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Firefighters undergo training to work at Argyle International

Firefighters undergo training to work at Argyle International

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Firefighters who will be attached to the Argyle International Airport last Wednesday began a two-week training course on how to combat safety issues that may arise at the new airport.{{more}}

“Today will take us closer in realizing a dream that most, if not all Vincentians, hope to come through with opening of the International Airport at Argyle,” said Commissioner of Police Michael Charles, while speaking at the opening ceremony for the course at the Old Montrose Police Station.

Charles told officers that the trainer of trainers course would bring St Vincent and the Grenadines (SVG) closer to the opening of the airport. He also urged officers to pay close attention to the training that would be given to them by course facilitator Walter Cook.

During her remarks, communications officer at the International Airport Development Company (IADC) Jennifer Richardson noted that on Monday, November 3, 2014, members of the SVG fire service, headed by Superintendent Isaiah Brown, took charge of three new fire trucks destined for the Argyle International Airport, but they have been laid over at Arnos Vale because Argyle was not yet ready to accommodate the trucks.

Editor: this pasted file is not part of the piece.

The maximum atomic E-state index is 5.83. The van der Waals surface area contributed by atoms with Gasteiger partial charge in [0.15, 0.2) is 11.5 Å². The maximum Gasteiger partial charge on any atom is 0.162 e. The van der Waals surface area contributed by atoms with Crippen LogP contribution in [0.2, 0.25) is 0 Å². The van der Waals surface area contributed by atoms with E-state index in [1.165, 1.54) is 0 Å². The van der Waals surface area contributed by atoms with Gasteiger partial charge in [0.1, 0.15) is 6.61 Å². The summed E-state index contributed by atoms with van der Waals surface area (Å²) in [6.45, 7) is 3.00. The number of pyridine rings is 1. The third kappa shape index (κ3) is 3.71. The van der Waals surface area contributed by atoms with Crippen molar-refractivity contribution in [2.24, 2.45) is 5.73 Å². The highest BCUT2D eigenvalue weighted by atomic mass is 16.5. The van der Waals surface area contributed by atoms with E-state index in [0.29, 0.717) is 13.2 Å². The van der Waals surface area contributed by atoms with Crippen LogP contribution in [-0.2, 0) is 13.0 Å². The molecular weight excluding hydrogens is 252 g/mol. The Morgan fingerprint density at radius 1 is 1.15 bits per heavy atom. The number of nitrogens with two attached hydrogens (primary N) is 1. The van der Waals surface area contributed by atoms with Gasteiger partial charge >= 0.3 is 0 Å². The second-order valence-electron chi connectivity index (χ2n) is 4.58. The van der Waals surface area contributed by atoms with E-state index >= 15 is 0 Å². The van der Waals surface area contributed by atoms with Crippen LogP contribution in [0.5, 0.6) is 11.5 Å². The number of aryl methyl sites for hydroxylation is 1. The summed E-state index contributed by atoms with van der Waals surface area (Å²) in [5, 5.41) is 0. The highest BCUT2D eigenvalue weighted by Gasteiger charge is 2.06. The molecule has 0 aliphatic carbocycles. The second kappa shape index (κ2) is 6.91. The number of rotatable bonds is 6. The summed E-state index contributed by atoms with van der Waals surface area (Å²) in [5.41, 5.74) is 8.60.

Richardson said the trucks boast a carrying capacity of 3,000 gallons of water and 420 gallons of foam and the time is fast approaching when those trucks will be needed at Argyle.

“Persons who will operate and care for them must be properly trained to carry out their duties as firefighters,” she added.

The communications officer said she was happy to see the start of the specialized training geared towards airport firefighting.

“Hence, those who will be attached to the Argyle International Airport are here today, and it tells me we are that much closer to the start of operations at Argyle. And so, this part of the operations, which is a vital part, is being put in place.”

Richardson stated that although regular fire-fighters are trained to deal with aircraft accidents, they do not receive the same level of training as airport firefighters who specialize in that field.

She explained that by law, an airport would not be able to operate without fire cover, unless it is an emergency and that is left to the discretion of the captain of the aircraft.

“Without you, the airport cannot operate,” she said.

Also speaking at the opening ceremony, course facilitator Walter Cook stated that he intends to deliver a curriculum that will take officers to the leadership level.

“I look around, I see future officers, future chiefs,” Cook told the trainees.

He further stated that officers will deliver leadership, self-accountability and that persons will land safely on the incoming aircraft.(AS)

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